The book devotes two chapters on Chinese naval power. ‘Sea Drones: Implications of the great underwater wall of China’ by Sylvia Mishra and ‘China’s naval power and prestige’ by Tuneer Mukherjee put forward the key instruments of such regional power projections. Both essays stress on growing technological development in both stealth and long-range weapon systems, especially with UUV’s (Unmanned Underwater Vehicle) with the Chinese navy. The need for a strict international code governing such modern naval technology is seen as a way to prevent Chinese challenges to national sovereignty of regional nations.

Building on South Asian affairs, a country that has been naturally focused on in the book is Pakistan, where China has found an opportunity to carry out a multitude of foreign policy objectives successfully. These include access to the Arabian Sea, a market for Chinese goods and a method to direct Indian attention away from wider regional issues. The China-Pakistan Economic Corridor (CPEC) is stressed as a massive undertaking that greatly enhances Chinese power in the region with little gross benefit to Pakistan. CPEC remains a concern for India as is the larger strategic partnership between China and Pakistan, the former using the latter as an instrument to keep India confined to the backwaters of South Asia and not emerge as a global power. The China-Pakistan axis also leads to the possibility of India being engaged in a two front war, and the same is discussed in detail in another book chapter by Abhijnan Raj titled “The sobering arithmetic of a two-front war”. The book thus places great emphasis on Chinese involvement in South Asia in an Indian context, viewing it as a potential threat for India and a growing imbalance in the status quo of the region. Diplomatic and strategic responses, notably ASEAN and BIMSTEC, are mentioned as possible counterweights.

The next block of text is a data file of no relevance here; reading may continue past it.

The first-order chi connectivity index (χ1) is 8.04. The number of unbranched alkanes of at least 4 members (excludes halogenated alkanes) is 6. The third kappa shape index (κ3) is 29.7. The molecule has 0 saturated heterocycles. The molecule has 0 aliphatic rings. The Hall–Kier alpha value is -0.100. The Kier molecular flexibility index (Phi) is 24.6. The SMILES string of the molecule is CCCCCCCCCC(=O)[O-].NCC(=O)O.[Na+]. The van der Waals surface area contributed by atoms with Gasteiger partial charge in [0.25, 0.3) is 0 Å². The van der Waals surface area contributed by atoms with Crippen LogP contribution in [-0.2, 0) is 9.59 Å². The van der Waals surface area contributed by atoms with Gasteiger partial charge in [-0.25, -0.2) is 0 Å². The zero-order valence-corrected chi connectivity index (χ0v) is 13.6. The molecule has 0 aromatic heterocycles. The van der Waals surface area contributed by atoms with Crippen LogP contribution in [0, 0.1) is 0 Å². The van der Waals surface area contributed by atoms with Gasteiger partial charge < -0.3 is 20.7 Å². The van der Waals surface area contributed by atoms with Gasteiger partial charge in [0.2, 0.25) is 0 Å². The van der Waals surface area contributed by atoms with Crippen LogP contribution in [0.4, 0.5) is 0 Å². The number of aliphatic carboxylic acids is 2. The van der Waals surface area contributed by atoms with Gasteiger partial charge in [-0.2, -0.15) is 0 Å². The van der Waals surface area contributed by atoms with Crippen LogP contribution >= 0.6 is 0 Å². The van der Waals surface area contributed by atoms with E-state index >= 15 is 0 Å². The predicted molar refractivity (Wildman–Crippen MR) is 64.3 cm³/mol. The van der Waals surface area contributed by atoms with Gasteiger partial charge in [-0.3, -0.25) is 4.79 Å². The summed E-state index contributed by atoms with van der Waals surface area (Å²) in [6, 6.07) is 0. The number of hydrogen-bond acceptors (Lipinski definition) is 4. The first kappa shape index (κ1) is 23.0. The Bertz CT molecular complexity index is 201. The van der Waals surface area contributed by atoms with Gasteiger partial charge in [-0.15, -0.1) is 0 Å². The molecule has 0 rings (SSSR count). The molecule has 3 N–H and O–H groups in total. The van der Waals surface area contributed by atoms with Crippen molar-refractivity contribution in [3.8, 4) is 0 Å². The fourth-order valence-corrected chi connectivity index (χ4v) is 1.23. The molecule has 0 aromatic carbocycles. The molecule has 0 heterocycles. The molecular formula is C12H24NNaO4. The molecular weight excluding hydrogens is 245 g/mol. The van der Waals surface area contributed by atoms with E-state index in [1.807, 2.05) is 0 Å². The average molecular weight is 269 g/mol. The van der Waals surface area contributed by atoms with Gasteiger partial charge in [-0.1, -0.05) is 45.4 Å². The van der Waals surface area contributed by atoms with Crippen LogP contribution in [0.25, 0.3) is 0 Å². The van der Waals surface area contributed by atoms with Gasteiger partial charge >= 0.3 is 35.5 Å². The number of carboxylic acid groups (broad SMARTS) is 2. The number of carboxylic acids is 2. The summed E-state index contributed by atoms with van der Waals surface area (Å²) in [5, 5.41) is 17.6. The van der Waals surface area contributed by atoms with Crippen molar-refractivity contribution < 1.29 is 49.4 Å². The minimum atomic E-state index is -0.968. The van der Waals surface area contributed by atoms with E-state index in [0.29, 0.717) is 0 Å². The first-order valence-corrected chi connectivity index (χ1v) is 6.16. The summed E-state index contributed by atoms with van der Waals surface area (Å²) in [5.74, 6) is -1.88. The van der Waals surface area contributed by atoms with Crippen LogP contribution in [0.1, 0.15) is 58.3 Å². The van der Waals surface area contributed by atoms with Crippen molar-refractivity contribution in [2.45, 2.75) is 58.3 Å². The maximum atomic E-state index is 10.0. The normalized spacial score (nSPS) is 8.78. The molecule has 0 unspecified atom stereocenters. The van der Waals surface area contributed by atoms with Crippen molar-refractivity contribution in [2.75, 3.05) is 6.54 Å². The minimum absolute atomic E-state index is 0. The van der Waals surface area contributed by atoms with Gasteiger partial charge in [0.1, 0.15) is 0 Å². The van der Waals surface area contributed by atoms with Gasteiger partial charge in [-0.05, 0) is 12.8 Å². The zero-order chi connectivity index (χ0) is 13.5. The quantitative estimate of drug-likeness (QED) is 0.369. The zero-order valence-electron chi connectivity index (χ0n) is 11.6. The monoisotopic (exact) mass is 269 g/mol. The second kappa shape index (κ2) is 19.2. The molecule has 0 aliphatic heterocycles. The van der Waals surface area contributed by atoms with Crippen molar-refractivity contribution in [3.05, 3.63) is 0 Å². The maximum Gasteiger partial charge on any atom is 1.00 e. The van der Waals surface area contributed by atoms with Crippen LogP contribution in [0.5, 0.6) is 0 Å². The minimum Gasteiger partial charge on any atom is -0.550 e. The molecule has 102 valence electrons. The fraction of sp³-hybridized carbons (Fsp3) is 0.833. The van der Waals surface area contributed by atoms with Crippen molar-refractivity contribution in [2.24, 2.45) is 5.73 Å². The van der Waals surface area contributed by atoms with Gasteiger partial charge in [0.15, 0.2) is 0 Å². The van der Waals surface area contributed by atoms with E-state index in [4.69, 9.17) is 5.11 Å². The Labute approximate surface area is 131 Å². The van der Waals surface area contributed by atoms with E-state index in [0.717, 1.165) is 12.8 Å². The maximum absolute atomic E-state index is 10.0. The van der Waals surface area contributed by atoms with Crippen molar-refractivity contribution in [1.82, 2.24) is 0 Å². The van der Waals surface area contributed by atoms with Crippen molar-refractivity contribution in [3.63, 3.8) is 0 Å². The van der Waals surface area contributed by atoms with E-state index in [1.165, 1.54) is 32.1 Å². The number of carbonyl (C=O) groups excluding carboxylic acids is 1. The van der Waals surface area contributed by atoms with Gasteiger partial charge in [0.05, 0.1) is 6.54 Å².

Outside the South Asian region, China’s engagement with countries across the globe is viewed as an attempt by China to overturn the Western dominated world order. A Chinese policy deliberated upon is the Belt and Road Initiative (BRI), a key action by the Xi Jinping regime. The initiative, while stressing trade and investment, is seen as a Chinese tool for global engagement and relevance. Debt traps, strategic dependence and disregard for international law is often mentioned when criticising this policy. China’s involvement in South Asia, Africa, South America and even the Arctic through massive unmatched investments and trade relations demonstrates the wide reach of China as well as its desire to establish a China-centric world. China hopes to back such engagement with economic superiority, through its strengthening Yuan and a ‘digital silk road’ of supportive infrastructure. The book also delves into China’s abysmal record on human rights and respect for the law. The Uighur problem in the Xinjiang province of China as well as domestic repression is viewed as a clear cut example of China’s indifference towards international law, which makes a future China based world order not something that would be welcomed.